Much of my commissioned works for the National Park Service are artistic photographic collections of historical homes and workplaces.
Some of the sites include General George Washington’s headquarters in New Jersey, President Theodore Roosevelt’s summer White House on Long Island, and the poet Henry Wadsworth Longfellow’s home in Massachusetts. Recently, Arcadia Publishing released a book I authored featuring my photographs of the Connecticut home and studio of Julian Alden Weir, a leading innovator of American Impressionist painting.
These are contemporary photographs showing what life was like for these important figures. Rooms are restored and preserved as close to the original as possible, personal effects and other artifacts are staged to create a scene, and where original items are unavailable, authentic pieces from the same time period are substituted. These tableaux present ordinary life within their context whether it’s a military command center, a wealthy political leader’s home, or an artist’s splattered studio. It’s static and it’s a look back.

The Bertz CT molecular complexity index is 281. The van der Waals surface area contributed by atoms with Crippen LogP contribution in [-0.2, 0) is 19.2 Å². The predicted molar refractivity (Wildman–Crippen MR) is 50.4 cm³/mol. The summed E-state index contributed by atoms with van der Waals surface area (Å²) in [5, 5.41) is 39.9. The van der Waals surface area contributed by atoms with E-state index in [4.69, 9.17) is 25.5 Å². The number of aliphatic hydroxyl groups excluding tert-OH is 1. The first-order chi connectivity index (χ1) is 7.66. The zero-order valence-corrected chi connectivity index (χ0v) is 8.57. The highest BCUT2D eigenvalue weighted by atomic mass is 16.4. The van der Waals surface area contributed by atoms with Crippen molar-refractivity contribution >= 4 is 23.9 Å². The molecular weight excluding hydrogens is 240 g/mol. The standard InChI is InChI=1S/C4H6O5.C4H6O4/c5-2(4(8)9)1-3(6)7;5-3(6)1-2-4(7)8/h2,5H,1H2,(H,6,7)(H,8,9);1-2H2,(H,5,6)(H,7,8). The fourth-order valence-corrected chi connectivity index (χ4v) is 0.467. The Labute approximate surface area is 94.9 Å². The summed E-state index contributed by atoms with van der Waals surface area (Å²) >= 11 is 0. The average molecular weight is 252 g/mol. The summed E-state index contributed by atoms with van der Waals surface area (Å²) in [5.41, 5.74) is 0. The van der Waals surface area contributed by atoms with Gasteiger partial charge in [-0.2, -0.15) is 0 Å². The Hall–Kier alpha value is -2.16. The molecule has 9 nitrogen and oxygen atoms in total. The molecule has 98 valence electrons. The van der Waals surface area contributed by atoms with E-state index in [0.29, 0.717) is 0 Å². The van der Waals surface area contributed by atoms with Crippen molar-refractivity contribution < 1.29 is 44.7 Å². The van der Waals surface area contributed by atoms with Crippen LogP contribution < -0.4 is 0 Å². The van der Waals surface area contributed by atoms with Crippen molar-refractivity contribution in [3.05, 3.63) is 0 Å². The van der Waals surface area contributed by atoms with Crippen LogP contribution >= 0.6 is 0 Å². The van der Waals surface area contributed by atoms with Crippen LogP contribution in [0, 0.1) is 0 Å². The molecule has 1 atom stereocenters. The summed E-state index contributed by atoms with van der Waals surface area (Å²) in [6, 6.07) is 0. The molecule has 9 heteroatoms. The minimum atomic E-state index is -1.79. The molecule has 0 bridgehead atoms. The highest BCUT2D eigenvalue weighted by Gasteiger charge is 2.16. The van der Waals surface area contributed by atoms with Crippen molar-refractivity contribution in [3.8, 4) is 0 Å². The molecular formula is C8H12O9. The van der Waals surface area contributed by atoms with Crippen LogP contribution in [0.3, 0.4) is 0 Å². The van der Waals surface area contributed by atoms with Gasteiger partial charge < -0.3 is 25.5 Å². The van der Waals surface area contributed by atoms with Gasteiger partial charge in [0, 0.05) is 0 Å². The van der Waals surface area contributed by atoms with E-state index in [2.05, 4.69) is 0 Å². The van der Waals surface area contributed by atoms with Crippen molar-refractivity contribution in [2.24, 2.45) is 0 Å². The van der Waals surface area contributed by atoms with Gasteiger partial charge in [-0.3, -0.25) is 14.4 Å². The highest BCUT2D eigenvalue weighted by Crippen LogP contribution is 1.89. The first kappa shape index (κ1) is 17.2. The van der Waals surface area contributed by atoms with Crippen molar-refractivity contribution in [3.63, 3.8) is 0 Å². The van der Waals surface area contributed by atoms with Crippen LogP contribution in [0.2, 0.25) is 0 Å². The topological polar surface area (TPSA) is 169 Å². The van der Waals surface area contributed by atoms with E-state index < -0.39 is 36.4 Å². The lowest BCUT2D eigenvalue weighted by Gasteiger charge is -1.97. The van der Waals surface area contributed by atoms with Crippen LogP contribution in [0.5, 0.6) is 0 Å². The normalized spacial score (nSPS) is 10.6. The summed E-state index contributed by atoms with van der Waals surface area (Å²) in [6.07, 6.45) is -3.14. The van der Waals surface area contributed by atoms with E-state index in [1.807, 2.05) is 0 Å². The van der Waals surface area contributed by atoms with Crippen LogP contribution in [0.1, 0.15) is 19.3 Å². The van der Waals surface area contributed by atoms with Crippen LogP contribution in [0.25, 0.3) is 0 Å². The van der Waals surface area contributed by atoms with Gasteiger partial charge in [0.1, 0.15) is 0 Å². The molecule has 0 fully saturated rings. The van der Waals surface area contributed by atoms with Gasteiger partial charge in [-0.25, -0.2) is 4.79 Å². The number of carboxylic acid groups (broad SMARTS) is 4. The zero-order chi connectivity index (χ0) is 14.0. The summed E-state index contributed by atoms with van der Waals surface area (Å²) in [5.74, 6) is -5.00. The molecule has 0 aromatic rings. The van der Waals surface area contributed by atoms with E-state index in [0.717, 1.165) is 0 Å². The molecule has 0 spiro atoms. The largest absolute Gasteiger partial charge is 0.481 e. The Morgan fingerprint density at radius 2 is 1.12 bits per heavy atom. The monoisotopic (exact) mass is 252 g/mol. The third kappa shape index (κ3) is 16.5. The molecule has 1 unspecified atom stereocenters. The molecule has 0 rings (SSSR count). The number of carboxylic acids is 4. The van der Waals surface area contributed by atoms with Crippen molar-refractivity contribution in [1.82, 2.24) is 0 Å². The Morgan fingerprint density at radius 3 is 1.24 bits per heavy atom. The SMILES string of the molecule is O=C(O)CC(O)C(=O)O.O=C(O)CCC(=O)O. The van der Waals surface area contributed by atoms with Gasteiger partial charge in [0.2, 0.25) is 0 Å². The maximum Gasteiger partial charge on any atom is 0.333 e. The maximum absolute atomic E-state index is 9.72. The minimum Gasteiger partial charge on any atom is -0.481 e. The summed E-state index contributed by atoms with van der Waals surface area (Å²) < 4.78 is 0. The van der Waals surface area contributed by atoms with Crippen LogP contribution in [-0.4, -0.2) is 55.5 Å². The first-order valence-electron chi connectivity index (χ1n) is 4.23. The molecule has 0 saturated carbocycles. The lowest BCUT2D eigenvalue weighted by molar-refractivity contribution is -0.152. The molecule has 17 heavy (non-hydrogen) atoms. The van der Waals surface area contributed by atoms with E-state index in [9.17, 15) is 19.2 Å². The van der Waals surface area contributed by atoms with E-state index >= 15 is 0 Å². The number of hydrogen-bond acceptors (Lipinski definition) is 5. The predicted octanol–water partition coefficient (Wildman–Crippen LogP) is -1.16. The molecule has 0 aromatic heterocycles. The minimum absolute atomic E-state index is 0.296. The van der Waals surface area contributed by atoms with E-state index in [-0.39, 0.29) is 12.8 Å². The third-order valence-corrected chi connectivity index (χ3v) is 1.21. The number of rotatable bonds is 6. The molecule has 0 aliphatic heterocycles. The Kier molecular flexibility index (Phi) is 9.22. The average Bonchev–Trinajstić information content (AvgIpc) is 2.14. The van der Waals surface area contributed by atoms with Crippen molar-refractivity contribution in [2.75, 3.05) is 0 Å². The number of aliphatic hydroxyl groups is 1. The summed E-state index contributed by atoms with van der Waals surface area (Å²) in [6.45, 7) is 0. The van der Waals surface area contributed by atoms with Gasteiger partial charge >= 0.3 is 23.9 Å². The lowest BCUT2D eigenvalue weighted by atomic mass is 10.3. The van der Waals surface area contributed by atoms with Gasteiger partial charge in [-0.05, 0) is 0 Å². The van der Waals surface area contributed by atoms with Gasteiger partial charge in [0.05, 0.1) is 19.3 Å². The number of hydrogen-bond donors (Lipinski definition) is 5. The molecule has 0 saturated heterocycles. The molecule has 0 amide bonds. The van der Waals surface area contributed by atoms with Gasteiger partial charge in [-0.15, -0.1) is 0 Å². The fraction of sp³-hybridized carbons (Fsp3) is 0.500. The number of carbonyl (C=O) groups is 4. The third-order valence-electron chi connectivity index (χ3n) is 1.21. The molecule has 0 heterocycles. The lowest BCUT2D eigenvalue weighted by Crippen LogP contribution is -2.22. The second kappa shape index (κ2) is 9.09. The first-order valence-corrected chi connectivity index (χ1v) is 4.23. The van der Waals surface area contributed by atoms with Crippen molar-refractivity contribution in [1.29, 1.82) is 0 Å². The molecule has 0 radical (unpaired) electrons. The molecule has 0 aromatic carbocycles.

Street photography is also contemporary, but the tableaux are not static or staged. Everything is authentic and real people are present. The scenes usually depict ordinary people doing ordinary things in ordinary settings. In many cases, a photograph may seem unremarkable precisely because the content is commonplace and all too familiar. It may lack the “wow” factor of other photographs – like a well dressed plate of gourmet food, a celebrity, an over saturated landscape from an exotic location, or an over-HDR’d architectural marvel.
But fine street photography can be like a fine wine. The more time passes, the more we can appreciate its nuanced bouquet and notes. This is because things are always changing, especially in a place like New York. In a way, it’s creating future history.
In 25 years, perhaps even less, my ordinary photo of a young woman walking through Greely Square may spark a level of fascination. Her clothes may seem as odd as those we see in our own snapshots from the 1980s or 1970s. And her gaze out into the street as her steps are guided by her smartphone’s GPS may seem quaint in a future where perhaps such information gets directly transmitted to our minds.
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